This proposed widening of the definition of a foreign subsidy is entirely in line with the EU State aid rules, which also provide that the grant of exclusive rights without adequate remuneration constitutes State aid.
2. New notification thresholds
With their proposed amendments, the Council and the EP have proposed new thresholds for the notification of both concentrations and public procurement contracts. While the Council desires more transaction to be notifiable to the EC by proposing to increase the notification thresholds for concentrations (from a turnover of EUR 500 million to EUR 600 million) and for public procurement contracts (from a contract value of EUR 250 million to EUR 300 million), the EP seeks to limit the amount of notifications by proposing to reduce the notification thresholds for concentrations (from a turnover of EUR 500 million to EUR 400 million) and for public procurement contracts (from contract value of EUR 250 million to EUR 200 million).
While the notifiable transactions will undoubtedly play an important role for the EC’s attempt to curb the grant of foreign subsidies to companies active in the EU, it overlooks that the real power given to the EC for that purpose lies in the EC’s powers to investigate, on its motion, and outside the scope of any merger or public procurement procedure, foreign subsidies granted for any amount to companies with small EU turnovers. Indeed, there is no doubt that if in the context of a notified merger or public procurement contract, the parties are not willing to offer the remedy required by the EC, the EC may, besides prohibiting the concentration in question, be able to pursue the company outside the scope of the notified procedure based on its ex officio powers. However, neither the Council nor the EP appear to have picked up on the significant effects that the EC’s ex officio powers may have.
3. Member States’ ability to inform the EC of suspected foreign subsidies
While the EC proposal envisaged that the EC will be informed of the subsidy through notifications or market information, the Council and the EP propose that Member States should also be able to report foreign subsidies to the EC. The EP even proposes that companies should be able to consult informally with the EC in order to determine whether a subsidy must be notified and that the EC may initiate a dialogue with foreign governments to discuss the grant of systemic distortive foreign subsidies.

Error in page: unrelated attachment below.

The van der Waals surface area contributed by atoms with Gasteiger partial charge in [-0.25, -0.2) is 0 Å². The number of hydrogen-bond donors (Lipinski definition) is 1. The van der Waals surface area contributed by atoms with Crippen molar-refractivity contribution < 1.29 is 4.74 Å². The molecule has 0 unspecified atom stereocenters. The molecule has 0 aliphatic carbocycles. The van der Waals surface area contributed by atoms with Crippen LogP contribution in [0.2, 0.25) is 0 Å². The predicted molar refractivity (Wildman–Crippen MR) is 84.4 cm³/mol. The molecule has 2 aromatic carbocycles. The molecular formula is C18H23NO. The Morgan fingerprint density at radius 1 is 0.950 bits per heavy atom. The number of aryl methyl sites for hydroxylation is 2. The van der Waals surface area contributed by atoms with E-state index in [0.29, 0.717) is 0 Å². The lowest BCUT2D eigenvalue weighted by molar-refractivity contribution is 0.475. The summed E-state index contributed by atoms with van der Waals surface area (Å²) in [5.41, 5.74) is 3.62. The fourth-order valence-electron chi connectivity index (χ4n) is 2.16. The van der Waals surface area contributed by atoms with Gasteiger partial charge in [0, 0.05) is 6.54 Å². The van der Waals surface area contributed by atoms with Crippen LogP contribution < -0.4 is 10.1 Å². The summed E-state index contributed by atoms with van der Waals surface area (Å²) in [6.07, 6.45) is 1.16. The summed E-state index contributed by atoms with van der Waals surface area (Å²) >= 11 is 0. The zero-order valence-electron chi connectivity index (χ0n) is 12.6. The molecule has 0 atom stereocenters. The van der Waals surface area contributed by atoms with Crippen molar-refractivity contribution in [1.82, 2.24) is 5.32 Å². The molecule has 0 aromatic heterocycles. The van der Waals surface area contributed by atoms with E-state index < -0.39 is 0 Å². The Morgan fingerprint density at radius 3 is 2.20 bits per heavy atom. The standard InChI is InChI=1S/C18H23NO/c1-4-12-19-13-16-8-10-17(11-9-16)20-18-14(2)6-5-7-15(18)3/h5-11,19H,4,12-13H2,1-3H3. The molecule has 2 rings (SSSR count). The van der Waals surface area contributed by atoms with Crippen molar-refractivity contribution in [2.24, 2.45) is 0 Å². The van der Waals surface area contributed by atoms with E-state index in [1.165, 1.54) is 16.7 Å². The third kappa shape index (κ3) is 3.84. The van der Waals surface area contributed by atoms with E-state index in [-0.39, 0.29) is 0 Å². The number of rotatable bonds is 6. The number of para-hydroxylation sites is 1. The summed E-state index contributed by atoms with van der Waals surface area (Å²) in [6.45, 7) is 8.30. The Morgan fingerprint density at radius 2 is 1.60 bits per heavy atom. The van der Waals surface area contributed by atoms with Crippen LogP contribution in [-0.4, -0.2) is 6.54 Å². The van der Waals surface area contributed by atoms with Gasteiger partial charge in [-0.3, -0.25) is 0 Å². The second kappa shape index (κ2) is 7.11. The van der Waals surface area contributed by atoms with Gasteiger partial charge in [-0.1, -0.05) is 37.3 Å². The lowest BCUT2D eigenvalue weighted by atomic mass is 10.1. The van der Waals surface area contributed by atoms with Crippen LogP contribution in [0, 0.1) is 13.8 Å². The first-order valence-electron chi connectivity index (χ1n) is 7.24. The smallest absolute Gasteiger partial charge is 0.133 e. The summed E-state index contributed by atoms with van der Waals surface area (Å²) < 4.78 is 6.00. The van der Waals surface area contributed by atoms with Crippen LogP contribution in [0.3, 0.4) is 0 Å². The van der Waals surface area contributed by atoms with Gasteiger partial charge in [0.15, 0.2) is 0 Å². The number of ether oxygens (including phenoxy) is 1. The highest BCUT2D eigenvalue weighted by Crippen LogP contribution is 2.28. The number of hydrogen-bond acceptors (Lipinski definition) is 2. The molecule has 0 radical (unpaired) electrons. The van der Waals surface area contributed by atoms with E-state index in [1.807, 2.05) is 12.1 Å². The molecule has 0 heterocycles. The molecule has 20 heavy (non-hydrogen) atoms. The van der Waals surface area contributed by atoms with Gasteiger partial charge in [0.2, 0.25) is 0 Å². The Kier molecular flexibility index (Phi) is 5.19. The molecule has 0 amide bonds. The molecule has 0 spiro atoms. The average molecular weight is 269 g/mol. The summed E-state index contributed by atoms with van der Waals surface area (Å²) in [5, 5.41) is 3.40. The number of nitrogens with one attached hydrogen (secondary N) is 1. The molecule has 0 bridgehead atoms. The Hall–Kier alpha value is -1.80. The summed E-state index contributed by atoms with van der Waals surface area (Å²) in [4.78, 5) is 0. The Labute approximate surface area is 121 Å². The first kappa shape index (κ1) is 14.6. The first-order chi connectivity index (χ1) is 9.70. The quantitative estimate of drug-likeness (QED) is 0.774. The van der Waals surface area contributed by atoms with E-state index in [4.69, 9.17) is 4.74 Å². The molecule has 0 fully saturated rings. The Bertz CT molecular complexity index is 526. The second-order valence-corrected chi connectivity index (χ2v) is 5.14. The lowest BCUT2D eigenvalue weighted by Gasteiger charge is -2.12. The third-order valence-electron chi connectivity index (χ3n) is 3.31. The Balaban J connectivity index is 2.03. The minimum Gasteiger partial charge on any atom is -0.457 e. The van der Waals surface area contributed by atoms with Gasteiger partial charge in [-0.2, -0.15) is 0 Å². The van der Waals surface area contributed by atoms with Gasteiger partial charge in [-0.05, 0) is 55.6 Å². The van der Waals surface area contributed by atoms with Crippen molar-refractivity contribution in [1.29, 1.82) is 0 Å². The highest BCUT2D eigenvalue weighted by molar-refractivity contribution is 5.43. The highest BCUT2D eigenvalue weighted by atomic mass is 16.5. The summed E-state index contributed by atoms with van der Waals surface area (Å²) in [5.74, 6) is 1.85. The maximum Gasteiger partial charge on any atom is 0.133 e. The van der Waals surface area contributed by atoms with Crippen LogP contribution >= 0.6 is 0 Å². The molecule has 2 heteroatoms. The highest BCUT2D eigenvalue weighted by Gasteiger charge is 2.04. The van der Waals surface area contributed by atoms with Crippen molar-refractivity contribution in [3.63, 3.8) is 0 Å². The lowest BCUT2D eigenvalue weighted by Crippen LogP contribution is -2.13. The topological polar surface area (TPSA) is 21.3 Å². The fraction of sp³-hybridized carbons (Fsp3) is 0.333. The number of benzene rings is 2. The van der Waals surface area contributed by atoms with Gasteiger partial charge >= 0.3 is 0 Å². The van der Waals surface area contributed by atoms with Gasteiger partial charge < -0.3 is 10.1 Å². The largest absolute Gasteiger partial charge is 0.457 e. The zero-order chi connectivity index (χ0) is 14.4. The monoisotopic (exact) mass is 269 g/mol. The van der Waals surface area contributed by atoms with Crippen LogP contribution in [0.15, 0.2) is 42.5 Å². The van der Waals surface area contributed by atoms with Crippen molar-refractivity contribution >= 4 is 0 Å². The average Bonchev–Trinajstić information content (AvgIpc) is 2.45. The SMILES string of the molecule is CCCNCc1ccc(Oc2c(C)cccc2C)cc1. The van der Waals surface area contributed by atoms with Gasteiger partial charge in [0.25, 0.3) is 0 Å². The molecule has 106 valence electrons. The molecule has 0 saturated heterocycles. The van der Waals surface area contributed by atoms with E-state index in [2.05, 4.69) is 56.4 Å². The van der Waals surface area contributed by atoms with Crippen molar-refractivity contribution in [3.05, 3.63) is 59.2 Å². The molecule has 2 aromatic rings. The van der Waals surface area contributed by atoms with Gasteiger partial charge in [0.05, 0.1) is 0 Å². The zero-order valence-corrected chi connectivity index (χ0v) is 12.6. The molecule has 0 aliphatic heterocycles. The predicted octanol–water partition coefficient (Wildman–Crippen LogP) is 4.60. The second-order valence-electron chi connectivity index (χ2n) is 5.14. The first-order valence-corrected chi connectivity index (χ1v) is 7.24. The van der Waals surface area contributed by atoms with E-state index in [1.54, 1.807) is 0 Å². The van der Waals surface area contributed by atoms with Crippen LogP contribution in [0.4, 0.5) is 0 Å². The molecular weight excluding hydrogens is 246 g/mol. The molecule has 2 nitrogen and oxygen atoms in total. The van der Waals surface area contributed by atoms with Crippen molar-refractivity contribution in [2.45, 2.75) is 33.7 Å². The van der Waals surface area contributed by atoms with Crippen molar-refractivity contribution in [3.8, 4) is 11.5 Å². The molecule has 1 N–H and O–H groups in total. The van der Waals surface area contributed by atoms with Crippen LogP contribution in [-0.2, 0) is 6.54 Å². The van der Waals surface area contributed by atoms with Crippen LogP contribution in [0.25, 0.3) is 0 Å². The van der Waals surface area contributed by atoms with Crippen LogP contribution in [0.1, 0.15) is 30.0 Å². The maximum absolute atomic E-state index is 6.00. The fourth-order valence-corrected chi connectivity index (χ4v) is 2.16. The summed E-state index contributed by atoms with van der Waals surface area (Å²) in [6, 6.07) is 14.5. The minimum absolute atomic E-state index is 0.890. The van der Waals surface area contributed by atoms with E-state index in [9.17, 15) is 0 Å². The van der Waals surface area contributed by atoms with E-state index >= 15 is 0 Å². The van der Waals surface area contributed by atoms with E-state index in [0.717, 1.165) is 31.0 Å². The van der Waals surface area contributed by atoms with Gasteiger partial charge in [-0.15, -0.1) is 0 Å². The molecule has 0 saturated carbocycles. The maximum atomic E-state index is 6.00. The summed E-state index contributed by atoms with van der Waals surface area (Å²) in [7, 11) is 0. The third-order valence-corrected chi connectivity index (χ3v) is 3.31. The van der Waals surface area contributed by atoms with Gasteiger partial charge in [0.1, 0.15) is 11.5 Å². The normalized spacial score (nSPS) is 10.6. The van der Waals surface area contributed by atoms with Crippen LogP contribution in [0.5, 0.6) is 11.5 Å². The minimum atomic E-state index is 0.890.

These proposed amendments will strengthen the role that national authorities of EU Member States play viz a viz foreign Governments. Clearly when negotiating contracts with foreign Governments it is helpful for EU Governments to have the ability to rely on the possibility to inform the EC of any intentions of foreign Governments to assist their national companies.
4. Limitations in the EC’s powers to investigate
While the Proposed Regulation entitles the EC to investigate any subsidy for any economic activity in the EU (irrespectively of its economic value), it also provides that subsidies with a value below EUR 5 million should be considered unlikely to distort competition. The EP now proposes that this threshold should be reduced to EUR 4 million.
Also, while both the Council and the EP consider that the 10-year period during which the EC may retrospectively investigate subsidies granted before the entry into force of the Proposed Regulation should be reduced, the Council wants to reduce this period to 5 years, while the EP wants to reduce it to 7 years.
Both the Council and the EP propose to cut red tape by reducing the period during which the EC may conduct its preliminary investigation after the notification of the subsidy from 60 days to 20 working days (the Council) or to 40 days (the EP) and that the period for in-depth investigations should be reduced from 200 days to 110 working days (the Council) or 120 days (the EP).
5. Assessment of the distortive effects of the foreign subsidy – the balancing exercise
The Proposed Regulation provides that the EC must assess how distortive a foreign subsidy is by balancing the negative effects of the foreign subsidy against its positive effects. If the negative effects outweigh its positive effects, the EC may impose remedies or accept remedies proposed by the parties. If the EC considers that the negative effects cannot be repaired through remedies it may prohibit (i) the concentration (i.e., the merger, acquisition or joint venture); or (ii) prevent the recipient company from being awarded a public procurement contract.